Baby, I need you to hold this for me.
Baby, just say that it’s yours.
Baby, you got my love on lock.
Here, “locked” equals “locked down.” And for far too many women that means being locked up.
Baby, I can’t go back there.
Baby, I’ve already got three strikes.
Baby, women’s prison is soft time.
Baby, if I go back to jail I’ll die in there.
Baby, I need you to do this time for me.
You love me, right?
There are so many women in jail because they love a man or a woman somewhere. So many women and girls are caught up in stuff that they never would have been caught up in on their own if it were not for that man that they love. Our society is full of romantic notions about love, sacrificing for love, even your life or freedom. But if it’s love as I understand love and as I argue, the Bible understands love, then that love ought to be liberating and not incarcerating.
I’m thinking here of Ephesians 5:25: Husbands, love your wives, just as Christ loved the church and gave himself up for her. This stands in sharp contrast with a man who asks a woman to do his time for him.
Liberating love has been a regular Valentine’s reflection for me. It is my practice to reflect on the life and legacy of the Rev. Father Absalom Jones for Valentine’s Day. His Feast Day is 13 February.
Father Absalom is the first Anglican priest of African descent and the founder of my congregation, the African Episcopal Church of St. Thomas. Before he was a priest, he was a slave. And when he was enslaved, his master rented him out and beneficently – in his own eyes – permitted him to keep some of his earnings. Father Absalom managed to save enough money to purchase himself from bondage. But he did not. Because his wife Mary (King) was also a slave. He would not risk losing her as he had his mother and six siblings whom his master had already sold away.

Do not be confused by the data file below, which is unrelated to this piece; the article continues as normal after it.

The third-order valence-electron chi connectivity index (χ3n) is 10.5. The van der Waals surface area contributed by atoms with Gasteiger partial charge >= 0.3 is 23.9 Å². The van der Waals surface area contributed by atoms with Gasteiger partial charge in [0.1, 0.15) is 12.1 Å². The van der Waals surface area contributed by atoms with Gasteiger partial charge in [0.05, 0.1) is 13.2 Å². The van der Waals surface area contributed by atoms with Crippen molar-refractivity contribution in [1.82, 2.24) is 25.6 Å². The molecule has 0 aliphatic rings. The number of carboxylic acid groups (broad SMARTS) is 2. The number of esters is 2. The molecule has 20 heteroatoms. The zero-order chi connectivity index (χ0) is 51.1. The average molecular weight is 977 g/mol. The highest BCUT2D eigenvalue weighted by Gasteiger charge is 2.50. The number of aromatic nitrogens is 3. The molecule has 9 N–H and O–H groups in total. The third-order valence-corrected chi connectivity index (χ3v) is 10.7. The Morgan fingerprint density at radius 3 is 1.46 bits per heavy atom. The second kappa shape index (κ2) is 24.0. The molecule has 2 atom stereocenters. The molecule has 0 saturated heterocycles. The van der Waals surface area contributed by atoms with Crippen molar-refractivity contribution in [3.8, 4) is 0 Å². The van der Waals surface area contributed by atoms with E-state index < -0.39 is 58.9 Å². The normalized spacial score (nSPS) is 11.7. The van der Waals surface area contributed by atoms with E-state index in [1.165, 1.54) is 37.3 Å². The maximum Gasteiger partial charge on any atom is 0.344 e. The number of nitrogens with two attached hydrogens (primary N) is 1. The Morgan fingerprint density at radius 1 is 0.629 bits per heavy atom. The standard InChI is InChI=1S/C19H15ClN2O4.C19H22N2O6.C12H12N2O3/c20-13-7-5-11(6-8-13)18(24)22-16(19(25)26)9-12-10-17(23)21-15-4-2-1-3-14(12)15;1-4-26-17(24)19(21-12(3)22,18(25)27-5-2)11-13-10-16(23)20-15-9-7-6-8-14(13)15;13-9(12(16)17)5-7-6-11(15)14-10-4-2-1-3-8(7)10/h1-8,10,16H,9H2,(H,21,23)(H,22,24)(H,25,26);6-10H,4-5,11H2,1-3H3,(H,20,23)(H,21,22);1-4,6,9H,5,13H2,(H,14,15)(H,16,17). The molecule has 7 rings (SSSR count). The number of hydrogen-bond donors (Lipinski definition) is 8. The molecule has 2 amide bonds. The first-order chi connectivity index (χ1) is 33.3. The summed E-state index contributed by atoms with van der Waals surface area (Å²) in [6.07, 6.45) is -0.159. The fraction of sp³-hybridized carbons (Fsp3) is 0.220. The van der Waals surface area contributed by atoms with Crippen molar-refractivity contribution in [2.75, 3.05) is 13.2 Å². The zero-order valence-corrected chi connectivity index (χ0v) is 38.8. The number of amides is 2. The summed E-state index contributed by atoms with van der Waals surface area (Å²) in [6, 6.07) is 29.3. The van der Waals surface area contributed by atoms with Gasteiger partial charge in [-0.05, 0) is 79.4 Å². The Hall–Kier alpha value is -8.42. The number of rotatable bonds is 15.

Father Absalom did not have enough money to purchase freedom for both of them. So he purchased his wife’s freedom, setting her free, redemming her from slavery, literally, not metaphorically, just as Christ did for the Church – and as countless unnamed black men did for their families during slavery. In so doing he insured that their children would be born free no matter what happened to him. He remained a slave, not knowing whether he would ever have a second chance, enough money or the opportunity to purchase his own freedom. As it turns out, he would be able to purchase his own freedom, land and property and provide a good living for his family even before he was ordained a deacon and a priest in the Protestant Episcopal Church. But he didn’t know that when he sacrificed his freedom for his wife’s.
There are so many distortions of and misrepresentations of black love in the media. There is a subgenre of hip-hop produced for and consumed by the dominant culture in which black folk, especially black women, are pathologized.
And, the commercialization of Valentine’s Day seems to me to be marketed primarily towards women. So, for those women seeking a valentine, especially black women, I lift up Absalom and Mary. Choose a liberating love and not an incarcerating one. A liberating love puts your love on top, not on lock.
Which brings me to Beyoncé:
Baby it’s you.
You’re the one I love.
You’re the one I need.
You’re the only one I see.
Come on baby it’s you.
You’re the one that gives your all.
You’re the one I can always call.
When I need you make everything stop.
Finally you put my love on top.